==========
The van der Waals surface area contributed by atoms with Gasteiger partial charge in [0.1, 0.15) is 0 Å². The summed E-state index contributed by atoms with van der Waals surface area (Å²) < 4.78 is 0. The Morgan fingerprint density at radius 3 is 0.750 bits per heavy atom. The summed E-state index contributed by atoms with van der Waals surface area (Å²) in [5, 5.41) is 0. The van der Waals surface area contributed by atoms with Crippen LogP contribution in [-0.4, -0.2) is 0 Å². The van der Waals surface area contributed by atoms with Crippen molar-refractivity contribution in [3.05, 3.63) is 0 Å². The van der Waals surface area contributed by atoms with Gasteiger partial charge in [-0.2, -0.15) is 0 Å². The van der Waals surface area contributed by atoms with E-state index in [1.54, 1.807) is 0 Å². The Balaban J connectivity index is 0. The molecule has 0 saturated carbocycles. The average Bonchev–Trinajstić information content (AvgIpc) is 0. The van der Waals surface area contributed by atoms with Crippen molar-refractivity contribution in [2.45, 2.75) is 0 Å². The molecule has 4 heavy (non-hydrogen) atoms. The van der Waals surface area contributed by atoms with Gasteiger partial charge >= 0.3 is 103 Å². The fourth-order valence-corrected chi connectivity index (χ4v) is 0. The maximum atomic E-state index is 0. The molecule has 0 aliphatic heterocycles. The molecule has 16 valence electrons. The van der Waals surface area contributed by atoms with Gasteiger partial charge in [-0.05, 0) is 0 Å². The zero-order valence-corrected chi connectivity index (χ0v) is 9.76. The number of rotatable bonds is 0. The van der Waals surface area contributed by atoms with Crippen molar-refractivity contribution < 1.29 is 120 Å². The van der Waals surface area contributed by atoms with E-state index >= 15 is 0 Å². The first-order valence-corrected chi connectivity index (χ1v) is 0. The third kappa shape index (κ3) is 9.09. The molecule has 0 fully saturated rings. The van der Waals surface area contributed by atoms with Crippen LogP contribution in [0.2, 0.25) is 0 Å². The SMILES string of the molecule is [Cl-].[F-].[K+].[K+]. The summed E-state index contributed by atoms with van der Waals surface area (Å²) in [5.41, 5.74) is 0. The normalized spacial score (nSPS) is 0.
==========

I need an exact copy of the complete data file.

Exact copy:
The van der Waals surface area contributed by atoms with Gasteiger partial charge in [0.1, 0.15) is 0 Å². The summed E-state index contributed by atoms with van der Waals surface area (Å²) < 4.78 is 0. The Morgan fingerprint density at radius 3 is 0.750 bits per heavy atom. The summed E-state index contributed by atoms with van der Waals surface area (Å²) in [5, 5.41) is 0. The van der Waals surface area contributed by atoms with Crippen LogP contribution in [-0.4, -0.2) is 0 Å². The van der Waals surface area contributed by atoms with Crippen molar-refractivity contribution in [3.05, 3.63) is 0 Å². The van der Waals surface area contributed by atoms with Gasteiger partial charge in [-0.2, -0.15) is 0 Å². The van der Waals surface area contributed by atoms with E-state index in [1.54, 1.807) is 0 Å². The Balaban J connectivity index is 0. The molecule has 0 saturated carbocycles. The average Bonchev–Trinajstić information content (AvgIpc) is 0. The van der Waals surface area contributed by atoms with Crippen molar-refractivity contribution in [2.45, 2.75) is 0 Å². The molecule has 4 heavy (non-hydrogen) atoms. The van der Waals surface area contributed by atoms with Gasteiger partial charge >= 0.3 is 103 Å². The fourth-order valence-corrected chi connectivity index (χ4v) is 0. The maximum atomic E-state index is 0. The molecule has 0 aliphatic heterocycles. The molecule has 16 valence electrons. The van der Waals surface area contributed by atoms with Gasteiger partial charge in [-0.05, 0) is 0 Å². The zero-order valence-corrected chi connectivity index (χ0v) is 9.76. The number of rotatable bonds is 0. The van der Waals surface area contributed by atoms with Crippen molar-refractivity contribution < 1.29 is 120 Å². The van der Waals surface area contributed by atoms with E-state index >= 15 is 0 Å². The first-order valence-corrected chi connectivity index (χ1v) is 0. The third kappa shape index (κ3) is 9.09. The molecule has 0 fully saturated rings. The van der Waals surface area contributed by atoms with Crippen LogP contribution in [0.2, 0.25) is 0 Å². The SMILES string of the molecule is [Cl-].[F-].[K+].[K+]. The summed E-state index contributed by atoms with van der Waals surface area (Å²) in [5.41, 5.74) is 0. The normalized spacial score (nSPS) is 0.